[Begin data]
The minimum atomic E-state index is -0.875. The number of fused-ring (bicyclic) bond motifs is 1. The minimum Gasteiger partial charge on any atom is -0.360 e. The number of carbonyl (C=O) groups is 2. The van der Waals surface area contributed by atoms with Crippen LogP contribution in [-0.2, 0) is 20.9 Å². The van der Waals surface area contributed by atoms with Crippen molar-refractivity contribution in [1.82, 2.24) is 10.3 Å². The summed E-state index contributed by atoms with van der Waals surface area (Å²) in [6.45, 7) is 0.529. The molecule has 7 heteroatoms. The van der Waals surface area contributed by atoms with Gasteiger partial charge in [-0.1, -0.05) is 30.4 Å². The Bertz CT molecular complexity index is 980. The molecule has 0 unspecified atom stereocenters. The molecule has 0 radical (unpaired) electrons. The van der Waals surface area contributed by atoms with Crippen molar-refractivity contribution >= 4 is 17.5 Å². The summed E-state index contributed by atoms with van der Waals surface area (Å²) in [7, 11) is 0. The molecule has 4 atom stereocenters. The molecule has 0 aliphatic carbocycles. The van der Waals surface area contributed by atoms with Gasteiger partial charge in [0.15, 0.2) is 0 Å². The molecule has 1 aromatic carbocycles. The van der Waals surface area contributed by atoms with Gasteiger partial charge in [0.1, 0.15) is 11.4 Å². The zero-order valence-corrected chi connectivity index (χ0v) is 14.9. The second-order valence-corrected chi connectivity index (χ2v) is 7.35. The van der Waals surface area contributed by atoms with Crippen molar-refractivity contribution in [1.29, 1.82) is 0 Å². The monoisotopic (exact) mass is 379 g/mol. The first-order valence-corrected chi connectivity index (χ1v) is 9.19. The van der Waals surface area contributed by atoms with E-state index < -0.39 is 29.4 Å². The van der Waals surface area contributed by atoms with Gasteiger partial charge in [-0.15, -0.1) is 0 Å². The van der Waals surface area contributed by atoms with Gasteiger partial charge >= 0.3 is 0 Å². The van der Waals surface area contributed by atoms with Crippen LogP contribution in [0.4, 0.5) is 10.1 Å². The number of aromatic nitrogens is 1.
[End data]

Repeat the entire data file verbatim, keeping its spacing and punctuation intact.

The minimum atomic E-state index is -0.875. The number of fused-ring (bicyclic) bond motifs is 1. The minimum Gasteiger partial charge on any atom is -0.360 e. The number of carbonyl (C=O) groups is 2. The van der Waals surface area contributed by atoms with Crippen LogP contribution in [-0.2, 0) is 20.9 Å². The van der Waals surface area contributed by atoms with Crippen molar-refractivity contribution in [1.82, 2.24) is 10.3 Å². The summed E-state index contributed by atoms with van der Waals surface area (Å²) in [6.45, 7) is 0.529. The molecule has 7 heteroatoms. The van der Waals surface area contributed by atoms with Gasteiger partial charge in [-0.1, -0.05) is 30.4 Å². The Bertz CT molecular complexity index is 980. The molecule has 0 unspecified atom stereocenters. The molecule has 0 radical (unpaired) electrons. The van der Waals surface area contributed by atoms with Crippen molar-refractivity contribution >= 4 is 17.5 Å². The summed E-state index contributed by atoms with van der Waals surface area (Å²) in [7, 11) is 0. The molecule has 4 atom stereocenters. The molecule has 0 aliphatic carbocycles. The van der Waals surface area contributed by atoms with Gasteiger partial charge in [0.15, 0.2) is 0 Å². The molecule has 1 aromatic carbocycles. The van der Waals surface area contributed by atoms with Gasteiger partial charge in [0.1, 0.15) is 11.4 Å². The zero-order valence-corrected chi connectivity index (χ0v) is 14.9. The second-order valence-corrected chi connectivity index (χ2v) is 7.35. The van der Waals surface area contributed by atoms with Crippen molar-refractivity contribution in [1.29, 1.82) is 0 Å². The monoisotopic (exact) mass is 379 g/mol. The first-order valence-corrected chi connectivity index (χ1v) is 9.19. The van der Waals surface area contributed by atoms with E-state index < -0.39 is 29.4 Å². The van der Waals surface area contributed by atoms with Gasteiger partial charge in [-0.15, -0.1) is 0 Å². The van der Waals surface area contributed by atoms with Gasteiger partial charge >= 0.3 is 0 Å². The van der Waals surface area contributed by atoms with Crippen LogP contribution in [0.4, 0.5) is 10.1 Å². The number of aromatic nitrogens is 1.